Trains, planes, cars, and motorcycles
S. Lee Manning:
Gayle Lynds’ excellent quiz
on her last post made me think about spies and transportation. In international thrillers, spies travel – a lot. They have to get from one country to another. Once there, they use transportation to do surveillance – to ditch tails – to meet up with assets. What modes of transportation would a spy be likely to use? Would Bond really drive around in an Aston Martin?
For the aspiring writer or the aspiring spy, I hereby present my guide to safely and secretly getting around town.
|Me with my husband’s motorcycle.
Yes, spies ride motorcycles – definitely in fiction. There are motorcycles in Bond movies, Mission Impossible, the Bourne movies. Both sides ride them. Bond, Bourne, and Hunt ride motorcycles, and gangs of villainous minions ride motorcycles to chase them down. Unsuccessfully of course.
Motorcycles have also been used in real operations. Israeli agents allegedly assassinated Iranian nuclear scientists by launching attacks from motorcycles.
They are very fast and very maneuverable. Easy to conceal one’s identity with the appropriate helmet and visor. Great for areas in the world where motorcycles are much more common than the United States for everyday transportation. Great for European cities with narrow streets, or any city with heavy traffic that a motorcycle can evade. They’re also sexy, which is great for fiction, but not the point for real secret agents – unless they’re trying to seduce someone who might have information. It happens – but is a motorcycle really essential for seduction?
|Jim on his motorcycle
Cons.They’re dangerous. Well, they are. It takes some skill to ride a motorcycle – and not everyone can do it. If you’ve never driven one and you just jump on one to get away, good chance of crashing. I know this from personal experience. Nine years ago, while revisiting my youth, I thought it would be fun to ride my own motorcycle. I bought a small Suzuki. My husband tried patiently to teach me how to ride. After I nearly crashed into a curb, we sold the motorcycle. I bought a new guitar and wrote a song about the experience. Now I sometimes ride on the back of my husband’s bike – but only on country roads in Vermont.
motorcycles can be conspicuous. Chasing on a motorcycle might work, but if an agent wants to conduct surveillance – she might be noticed.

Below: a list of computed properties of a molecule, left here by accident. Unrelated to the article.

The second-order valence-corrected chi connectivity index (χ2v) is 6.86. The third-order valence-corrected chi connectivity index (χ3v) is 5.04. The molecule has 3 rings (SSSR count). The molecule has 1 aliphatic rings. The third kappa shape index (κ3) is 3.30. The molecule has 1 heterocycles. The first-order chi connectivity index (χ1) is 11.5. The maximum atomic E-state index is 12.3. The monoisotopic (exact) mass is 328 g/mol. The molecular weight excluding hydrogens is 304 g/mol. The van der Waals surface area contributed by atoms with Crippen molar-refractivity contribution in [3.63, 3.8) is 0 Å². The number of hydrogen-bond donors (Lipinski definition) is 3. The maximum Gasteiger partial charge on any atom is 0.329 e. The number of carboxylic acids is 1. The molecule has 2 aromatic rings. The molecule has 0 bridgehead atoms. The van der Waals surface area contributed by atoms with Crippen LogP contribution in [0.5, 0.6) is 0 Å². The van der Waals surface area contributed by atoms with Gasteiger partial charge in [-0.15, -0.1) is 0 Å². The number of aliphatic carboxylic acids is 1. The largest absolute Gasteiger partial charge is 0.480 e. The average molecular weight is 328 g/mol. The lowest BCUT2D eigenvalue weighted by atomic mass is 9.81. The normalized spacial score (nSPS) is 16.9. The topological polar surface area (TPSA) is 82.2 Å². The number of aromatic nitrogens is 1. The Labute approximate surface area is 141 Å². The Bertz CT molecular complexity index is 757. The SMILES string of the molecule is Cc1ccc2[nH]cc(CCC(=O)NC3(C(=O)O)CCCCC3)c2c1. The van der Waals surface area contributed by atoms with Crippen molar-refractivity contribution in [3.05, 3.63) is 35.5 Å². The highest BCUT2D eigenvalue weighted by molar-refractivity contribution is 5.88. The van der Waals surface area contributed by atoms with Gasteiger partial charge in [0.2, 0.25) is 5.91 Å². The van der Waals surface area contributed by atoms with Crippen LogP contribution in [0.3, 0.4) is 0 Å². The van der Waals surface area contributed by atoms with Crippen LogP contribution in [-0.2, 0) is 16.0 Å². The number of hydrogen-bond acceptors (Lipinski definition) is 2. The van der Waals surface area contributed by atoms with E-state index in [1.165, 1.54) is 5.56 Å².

Motorcycles are cool. They can work for espionage, real or fictional. In fact, now that I’ve discussed the topic, going to try to work one into the next book.
Sports cars – and cars in general
Generally, we use cars to get around, especially in America. What kind of car would a spy use? Spies in fiction often have very cool cars. Who could forget Bond’s Aston Martin? (Apparently Bond could – because in other movies he drove a sunbeam Alphine, BMWs, a Ford Mustang, and a Lotus.) On the other hand, I’ll bet that George Smiley doesn’t even own a car.
Pros for sports cars
. Fast. Of course. If engaging in high speed chases, it’s good to have a car that can accelerate quickly and corner sharply. And if an agent is going under cover in Cannes – or Monte Carlo – it would be a great prop to back up the legend. Further, like motorcycles, sports cars are sexy, which would be of some utility in seduction, and therefore also great for the fictional spies, because sexy sells books and movies.
More cons than pros – for real agents, that is. Much too conspicuous. No one would use a sports car for surveillance. Much too expensive. No government agency is going to approve the purchase of a sports car. One of my operatives has a very cool car – an Acura NSX that costs around $150,000 – but he has a trust fund from his grandfather. Kolya, my protagonist, who lives on the salary of a federal employee, owns a 20-year-old Volvo.
Sports cars do not work for your average operative – but sports cars are fun. If you’re writing an espionage thriller, choose whether your agent leans toward James Bond or George Smiley.
Lumping them all together under public transportation. Very important for the secret agent to use – except perhaps in Vermont – since in Europe, Asia, and some American cities, the mass of people get around by public transportation.
Pros of public transportation.
Most secret operatives want to blend in and look inconspicuous. No better way to do that than on public transportation. The competent agent will learn routes and schedules for buses and subways of the city he’s operating in – and not just so he can get around. Public transportation is a great way to spot surveillance and to ditch surveillance.
Uncomfortable. Slower. Limited bathrooms. And you can be trapped. If you’re on a train or subway with the villain, you have fewer options to get away. Think of all the scenes of bad guys following people from subway car to subway car. It’s enough to make you willing to pay for an Uber.
Trains, subways, and buses are definitely part of your transportation plan – either if you are a spy – or you’re just writing an espionage thriller.
You’re in America, and your assignment is in Poland. You take a plane.
It’s a long swim across the Atlantic.
It’s a plane. They can crash. The seats are ridiculously small. The food is overpriced and terrible. They can crash. (I hate flying. Did you guess?)
If you have to cross an ocean or a continent, you take a plane – unless you have enough time for a really long road trip or boat ride. Different kind of book.
So, my friends, this concludes my tour of the possibilities for spy transport. I did leave out a few options: horses, camels, bicycles – all of which have pros and cons –but alas, I am out of time and words – so you get to decide if you want your spy to use any of the aforementioned. Just think carefully before you stick your protagonist on a horse in the middle of Manhattan.
What mode of transportation do you think works best for spies? Or yourself – for that matter?